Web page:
Sodium Glucose Cotransporter 2 Inhibition in the Diabetic Kidney

An Update

Aleksandra Novikov; Volker Vallon


Curr Opin Nephrol Hypertens. 2016;25(1):50-58. 

In This Article

Does Sodium Glucose Cotransporter 2 Inhibition Provide Kidney Protection Beyond Lowering Blood Glucose Levels?

Diabetes is a leading cause of CKD and end stage renal disease. SGLT2 inhibition may induce beneficial effects on the reno–cardiovascular system by lowering blood glucose, body weight, and blood pressure (see above). The pathophysiology of diabetic kidney disease is still poorly understood. T1DM and T2DM can lead to early kidney growth, glomerular hyperfiltration, and proinflammatory processes which have been associated with a greater risk for later nephropathy.[12] Beneficial effects on these parameters may have nephroprotective potential, and SGLT2 inhibition could affect these parameters through lowering blood glucose levels or because the kidneys sense hyperglycemia and glucotoxicity in part through SGLT2-mediated glucose uptake. To address this issue requires considering the metabolism, needs, and complexity of the in-vivo renal system.

Sodium Glucose Cotransporter 2 Inhibition Lowers Hyperfiltration Independent of Lowering Blood Glucose

Hyperglycemia increases the glucose delivery to the proximal tubule and is associated with tubular growth. According to the tubular hypothesis of glomerular hyperfiltration in the diabetic kidney (for review see[12]), these changes increase proximal tubular reabsorption of glucose and Na via SGLT2 and SGLT1, of Na via Na/H exchanger NHE3, and secondarily of Cl, K and fluid; this in turn reduces the tubular Na, Cl, K, and fluid load to the macula densa and distal tubule; to restore the NaCl and fluid load to the early distal tubule, the GFR is increased through the physiology of tubuloglomerular feedback as well as the reduction in Bowman space hydrostatic pressure, which is a determinant of the filtration pressure and is sensitive to distal tubular fluid load (Fig. 2). The quantitative role of glucose reabsorption in diabetic glomerular hyperfiltration and mechanistic insights have been demonstrated in rats by local application into the early proximal tubule of a nonselective SGLT inhibitor[40] and by systemic application of a selective SGLT2 inhibitor,[41] as well as by studies in diabetic SGLT2 knockout mice.[13] All these maneuvers lowered GFR, and the GFR effect did not require a lowering of blood glucose levels, but was associated with an increased NaCl concentration at the macula densa[40,41] and an increase in the hydrostatic pressure in Bowman space[40] (Figs 1 and 2). In accordance, SGLT2 inhibition for 15 weeks prevented glomerular hyperfiltration in T1DM Akita mice.[14] Recent studies confirmed such an effect in humans. In an 8-week study of T1DM patients, SGLT2 inhibition decreased GFR by 19% in patients with baseline hyperfiltration; again, this effect was independent of blood glucose lowering.[42] SGLT2 inhibition for 3 weeks also induced a small reduction in estimated GFR and in albumin to creatinine ratios in T2DM patients with a baseline GFR of 30–50 ml/min; these effects were mostly maintained over 26 weeks.[43] Similar effects were observed for up to 52 weeks of therapy in T2DM patients with CKD stage 2–3.[24] Assuming that CKD is associated with deleterious glomerular hyperfiltration in the remaining intact nephrons, and therefore a high glucose delivery to the individual early proximal tubule, the reduction in GFR in response to SGLT2 inhibition is expected under these conditions in accordance with the tubular hypothesis[4] (Fig. 2).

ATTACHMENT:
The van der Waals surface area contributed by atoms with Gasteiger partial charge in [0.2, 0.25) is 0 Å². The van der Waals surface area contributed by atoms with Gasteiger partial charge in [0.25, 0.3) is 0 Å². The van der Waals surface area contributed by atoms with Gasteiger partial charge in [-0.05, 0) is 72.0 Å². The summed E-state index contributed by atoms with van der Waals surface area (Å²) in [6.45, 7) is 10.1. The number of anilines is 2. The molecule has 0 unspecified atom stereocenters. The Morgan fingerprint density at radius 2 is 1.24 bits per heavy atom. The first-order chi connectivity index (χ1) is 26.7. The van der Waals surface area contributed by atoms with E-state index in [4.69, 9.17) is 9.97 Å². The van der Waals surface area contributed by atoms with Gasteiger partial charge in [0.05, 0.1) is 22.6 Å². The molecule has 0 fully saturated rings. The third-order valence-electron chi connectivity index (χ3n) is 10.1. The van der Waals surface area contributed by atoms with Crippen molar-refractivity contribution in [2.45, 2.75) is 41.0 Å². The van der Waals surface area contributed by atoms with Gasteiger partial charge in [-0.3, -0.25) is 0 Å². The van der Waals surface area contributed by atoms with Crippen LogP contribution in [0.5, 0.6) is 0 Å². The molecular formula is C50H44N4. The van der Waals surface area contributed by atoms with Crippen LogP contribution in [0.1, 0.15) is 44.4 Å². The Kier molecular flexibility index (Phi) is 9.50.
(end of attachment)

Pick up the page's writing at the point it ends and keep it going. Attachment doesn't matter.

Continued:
Sodium Glucose Cotransporter 2 Inhibition may Lower Early Kidney Growth and Inflammation by Lowering Blood Glucose

SGLT2 gene knockout decreased blood glucose levels from 470 to 300 mg/dl in streptozotocin-induced T1DM mice, but did not attenuate the increase in kidney weight, markers of kidney growth, and inflammation or injury observed over a period of 4.5 months.[13] SGLT2 inhibition in T1DM Akita mice lowered blood glucose from 500 to 200 mg/dl; at such a strong blood glucose effect (see paper for explanations), SGLT2 inhibition attenuated kidney growth, glomerular growth, molecular markers of renal growth, albuminuria, and inflammation, apparently in proportion to blood glucose levels.[14] SGLT2 inhibition also reduced blood glucose from 400 to 200 mg/dl in T2DM ob/ob mice; again this was associated with a decrease in renal hypertrophy, albuminuria, and markers of inflammation and mesangial matrix expansion.[15] Furthermore, in T1DM endothelial nitric oxide synthase knockout mice with matched high blood glucose levels across all groups, those with SGLT2 inhibition showed no benefit on glomerulosclerosis, tubular atrophy, or tubulointerstitial fibrosis, whereas those treated with an angiotensin II AT1 receptor antagonist did.[44] Together, these studies are consistent with the notion that SGLT2 inhibition can lower early growth and inflammation in the diabetic kidney primarily by lowering blood glucose (Fig. 1).